April 26, 2019

Dimitra Neonakis

Cool Classroom Activity: Slime

Topics: Kids And Creativity, Creativity, STEM Education / Play, Learning at Home

slime 2

Calling all parents and teachers! Are you looking for a way to inspire in-depth discussions involving slime? If so, this lesson is just for you! Please enjoy these slime activities geared towards elementary school children. It is advised to wear goggles before starting this lesson and a “lab coat” or “lab apron” is also recommended. An old button-down shirt would work too. Children will love the concepts that will be introduced from this lesson. Prepare to have sticky fingers and lots of fun!
slime 2


1. Observe and discuss the properties of solids, liquids and gasses.
2. Create a non-newtonian fluid
3. Observe the properties of a non - newtonian fluid
4. Differentiate between physical change and chemical change

Key Words:

1. solid - a substance whose molecules are vibrating in place. Has a definite size, volume and shape.
2. liquid - a substance whose molecules are rolling over each other. Has definite volume and size takes on the shape of its container
3. gas - a substance whose molecules are moving very quickly. Takes on the volume size and shape of its container.
4. non - newtonian fluid - a substance with properties of both a solid and a liquid, depending on the force applied
5. polymer - a long molecule made of many repeating units. ex slime, plastic, DNA
6. property - a characteristic of a substance you can measure or observe
7. physical change - a change in physical characteristics or state without changing the chemical identity of the substance.
8. chemical change - a difference in properties caused by a chemical reaction changing the chemical identity of the substances that went into the reaction. Involves the making and breaking of chemical bonds.


Pre-lab Song:

They Might be Giants – Solid, Liquid, Gas, Pre K – 5th




Dissolve 1 tsp of borax in 1 C warm water. Set aside. The borax will cross link the glue molecules making a very long chain of repeating units called a polymer. After making the slime and playing awhile offer the following compare and contrast exploration. Plastic is a polymer.



How are its properties different from slime? How is it similar? Offer plastic wrap and Tupperware as points of comparison. Honor critical thinking.

Fun Facts!

Did you know you can't expose Tupperware to the very cold temperatures found in space or it will shatter?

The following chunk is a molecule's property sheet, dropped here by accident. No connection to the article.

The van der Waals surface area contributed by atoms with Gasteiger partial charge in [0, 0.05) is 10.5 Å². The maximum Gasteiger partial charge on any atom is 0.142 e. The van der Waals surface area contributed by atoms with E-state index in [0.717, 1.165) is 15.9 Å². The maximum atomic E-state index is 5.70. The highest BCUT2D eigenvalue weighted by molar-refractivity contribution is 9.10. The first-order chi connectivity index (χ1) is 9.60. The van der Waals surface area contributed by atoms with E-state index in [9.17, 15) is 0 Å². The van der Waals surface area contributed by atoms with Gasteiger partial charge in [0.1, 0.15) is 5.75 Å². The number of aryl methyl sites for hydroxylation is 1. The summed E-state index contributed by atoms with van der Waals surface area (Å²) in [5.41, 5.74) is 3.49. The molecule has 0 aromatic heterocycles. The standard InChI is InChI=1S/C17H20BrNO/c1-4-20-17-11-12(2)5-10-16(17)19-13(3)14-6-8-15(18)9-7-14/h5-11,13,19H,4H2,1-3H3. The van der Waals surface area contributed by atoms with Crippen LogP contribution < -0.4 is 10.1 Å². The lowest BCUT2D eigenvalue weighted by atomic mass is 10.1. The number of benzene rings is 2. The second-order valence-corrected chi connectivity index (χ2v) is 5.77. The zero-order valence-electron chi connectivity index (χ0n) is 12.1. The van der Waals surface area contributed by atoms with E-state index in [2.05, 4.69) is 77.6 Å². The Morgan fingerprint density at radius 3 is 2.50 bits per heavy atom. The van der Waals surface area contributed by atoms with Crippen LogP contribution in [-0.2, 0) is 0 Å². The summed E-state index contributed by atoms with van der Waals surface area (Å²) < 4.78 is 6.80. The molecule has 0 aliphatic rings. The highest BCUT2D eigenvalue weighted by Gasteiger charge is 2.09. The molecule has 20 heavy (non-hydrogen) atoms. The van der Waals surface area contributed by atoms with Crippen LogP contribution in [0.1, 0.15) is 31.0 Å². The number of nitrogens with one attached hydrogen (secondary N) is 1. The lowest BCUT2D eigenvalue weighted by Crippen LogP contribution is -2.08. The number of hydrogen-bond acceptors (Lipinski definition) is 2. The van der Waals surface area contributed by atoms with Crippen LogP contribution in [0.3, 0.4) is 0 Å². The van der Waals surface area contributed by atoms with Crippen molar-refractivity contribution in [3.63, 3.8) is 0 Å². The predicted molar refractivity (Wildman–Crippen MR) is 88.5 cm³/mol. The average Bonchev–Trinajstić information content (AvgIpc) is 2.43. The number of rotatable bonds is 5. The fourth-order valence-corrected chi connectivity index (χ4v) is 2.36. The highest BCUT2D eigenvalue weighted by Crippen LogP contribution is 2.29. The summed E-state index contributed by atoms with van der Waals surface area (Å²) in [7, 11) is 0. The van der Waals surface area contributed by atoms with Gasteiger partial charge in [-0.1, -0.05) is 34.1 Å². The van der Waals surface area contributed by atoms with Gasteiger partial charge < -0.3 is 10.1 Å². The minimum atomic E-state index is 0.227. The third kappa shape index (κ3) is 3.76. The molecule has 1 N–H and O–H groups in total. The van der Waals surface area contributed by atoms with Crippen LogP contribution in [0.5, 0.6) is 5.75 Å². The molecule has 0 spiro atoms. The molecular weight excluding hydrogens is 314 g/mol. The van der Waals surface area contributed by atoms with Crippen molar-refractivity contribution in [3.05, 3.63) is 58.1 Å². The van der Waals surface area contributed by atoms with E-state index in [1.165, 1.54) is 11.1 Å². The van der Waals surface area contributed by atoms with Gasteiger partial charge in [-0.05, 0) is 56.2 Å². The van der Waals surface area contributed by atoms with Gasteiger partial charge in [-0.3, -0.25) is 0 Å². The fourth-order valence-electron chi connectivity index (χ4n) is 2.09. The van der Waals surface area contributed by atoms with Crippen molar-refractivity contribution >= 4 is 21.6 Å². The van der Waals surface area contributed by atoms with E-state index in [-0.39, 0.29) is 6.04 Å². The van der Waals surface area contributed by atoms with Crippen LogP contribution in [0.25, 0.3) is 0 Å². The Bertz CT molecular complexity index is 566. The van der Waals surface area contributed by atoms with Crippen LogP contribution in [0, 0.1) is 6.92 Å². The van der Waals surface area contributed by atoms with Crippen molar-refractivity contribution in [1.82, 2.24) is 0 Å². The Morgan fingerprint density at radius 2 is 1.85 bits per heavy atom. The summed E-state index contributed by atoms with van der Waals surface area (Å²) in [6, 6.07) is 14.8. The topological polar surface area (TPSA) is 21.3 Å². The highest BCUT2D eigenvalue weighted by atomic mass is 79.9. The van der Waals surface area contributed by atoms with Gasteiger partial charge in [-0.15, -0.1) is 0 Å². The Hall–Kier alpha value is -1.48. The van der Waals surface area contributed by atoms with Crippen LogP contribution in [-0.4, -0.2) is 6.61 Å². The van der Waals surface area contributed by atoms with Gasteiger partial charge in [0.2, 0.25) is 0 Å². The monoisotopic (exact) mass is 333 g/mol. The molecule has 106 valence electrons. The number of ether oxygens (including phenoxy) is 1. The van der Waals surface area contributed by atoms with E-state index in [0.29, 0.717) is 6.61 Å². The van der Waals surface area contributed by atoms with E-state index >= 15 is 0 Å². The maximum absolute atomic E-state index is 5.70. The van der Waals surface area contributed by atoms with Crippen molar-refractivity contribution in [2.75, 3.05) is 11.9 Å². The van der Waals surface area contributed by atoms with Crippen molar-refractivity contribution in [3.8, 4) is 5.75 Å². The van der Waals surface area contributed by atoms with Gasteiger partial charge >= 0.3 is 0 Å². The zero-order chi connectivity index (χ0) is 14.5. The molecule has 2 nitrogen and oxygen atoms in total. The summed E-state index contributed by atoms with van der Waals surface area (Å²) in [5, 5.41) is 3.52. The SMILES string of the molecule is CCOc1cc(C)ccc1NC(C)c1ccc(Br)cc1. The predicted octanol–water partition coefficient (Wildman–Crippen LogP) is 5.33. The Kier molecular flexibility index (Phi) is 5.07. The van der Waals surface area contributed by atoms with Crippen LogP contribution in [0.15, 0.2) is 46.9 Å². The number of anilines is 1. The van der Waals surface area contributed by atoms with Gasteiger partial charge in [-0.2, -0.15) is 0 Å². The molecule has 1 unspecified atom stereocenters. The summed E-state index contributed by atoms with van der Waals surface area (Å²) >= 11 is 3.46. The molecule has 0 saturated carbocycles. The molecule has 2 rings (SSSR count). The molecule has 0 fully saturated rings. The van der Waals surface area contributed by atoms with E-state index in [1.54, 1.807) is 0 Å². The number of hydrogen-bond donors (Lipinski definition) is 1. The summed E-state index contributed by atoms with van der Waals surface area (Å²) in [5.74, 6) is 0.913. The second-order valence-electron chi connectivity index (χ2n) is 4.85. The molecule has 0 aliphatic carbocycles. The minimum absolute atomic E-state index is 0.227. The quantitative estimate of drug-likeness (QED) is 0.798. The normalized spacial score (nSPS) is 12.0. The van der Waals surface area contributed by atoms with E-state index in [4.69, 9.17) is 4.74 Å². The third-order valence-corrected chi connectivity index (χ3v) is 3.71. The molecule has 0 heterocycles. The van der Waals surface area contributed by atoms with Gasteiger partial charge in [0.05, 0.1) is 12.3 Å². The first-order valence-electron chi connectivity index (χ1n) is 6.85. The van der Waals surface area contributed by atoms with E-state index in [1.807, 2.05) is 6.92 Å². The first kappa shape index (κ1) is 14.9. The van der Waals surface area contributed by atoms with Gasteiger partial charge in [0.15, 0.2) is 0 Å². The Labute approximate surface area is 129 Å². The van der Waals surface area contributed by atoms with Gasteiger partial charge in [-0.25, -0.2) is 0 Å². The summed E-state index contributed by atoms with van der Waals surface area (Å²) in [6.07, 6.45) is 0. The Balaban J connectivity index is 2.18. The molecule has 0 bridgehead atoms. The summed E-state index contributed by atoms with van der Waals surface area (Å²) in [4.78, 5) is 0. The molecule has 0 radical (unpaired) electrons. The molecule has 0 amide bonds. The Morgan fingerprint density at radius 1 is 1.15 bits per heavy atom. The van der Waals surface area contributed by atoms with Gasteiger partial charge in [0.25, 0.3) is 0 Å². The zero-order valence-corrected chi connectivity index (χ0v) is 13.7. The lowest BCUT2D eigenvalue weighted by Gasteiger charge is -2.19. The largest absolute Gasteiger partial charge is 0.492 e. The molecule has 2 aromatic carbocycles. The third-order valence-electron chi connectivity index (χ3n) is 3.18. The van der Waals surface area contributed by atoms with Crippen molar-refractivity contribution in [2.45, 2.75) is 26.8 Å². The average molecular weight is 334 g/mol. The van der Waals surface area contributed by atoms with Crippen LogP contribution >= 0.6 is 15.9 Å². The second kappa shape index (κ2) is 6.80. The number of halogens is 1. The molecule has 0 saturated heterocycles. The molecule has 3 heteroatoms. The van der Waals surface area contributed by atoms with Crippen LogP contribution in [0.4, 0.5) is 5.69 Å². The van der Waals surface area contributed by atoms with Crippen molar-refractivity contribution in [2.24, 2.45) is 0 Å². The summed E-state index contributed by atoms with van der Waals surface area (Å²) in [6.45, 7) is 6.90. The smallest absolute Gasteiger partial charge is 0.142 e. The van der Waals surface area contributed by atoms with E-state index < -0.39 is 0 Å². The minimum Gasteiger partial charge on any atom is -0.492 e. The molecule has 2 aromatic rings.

DNA is also a polymer. It carries your genome and codes for protein.


Pre-lab Video:

Non-Newtonian Fluids Pre K – 5 Crash Course Kids





Mix 1/2 cup of water and 1/2 cup of Elmer's glue with some food coloring. If you use white glue your slime will be pale. If you use clear glue you can get vibrant jewel tones and glitter shows up better. Add the borax solution one teaspoon at a time until the mass begins to adhere and become viscous. It will take on new properties. It is a non newtonian fluid.



Play with it and explore the properties. Let it drip from your fingers. Pull it fast. Punch it. Make bubbles. Squeeze it. What happens?


Use descriptive language to describe it. You can use both facts and opinions but be sure children are aware factual description is scientific and feeling description is poetic.

Play with slime. Play with words. Create a little written blurb for social media...will it be scientific or poetic? Can it be both? You might try a haiku or an acrostic. A haiku has a traditional structure of five syllables in the first line, seven syllables in the second line, and five syllables in the third line. An acrostic uses each letter of a word to start a line in a poem.

It should be noted that slime can be stored in a ziplock bag for up to a month or more. Slime is fun to make and play with as well as the foundation for a great discussion!


Screen Shot 2018-02-14 at 10.28.31 AMDimitra Neonakis always had a love for science and nature, but came late in life to formal science education. With degrees in visual and performing arts and an environmental monitoring certificate, Dimitra brings her A game to STEAM education. Dimitra has designed and classroom-tested science activities for formal and informal k-12 and collegiate science education since 2005. She works both with at risk and neurodiverse populations as well as typical students. Students fondly refer to her as Ms. Dee and Ms. Frizzle and they all agree that science is fun!


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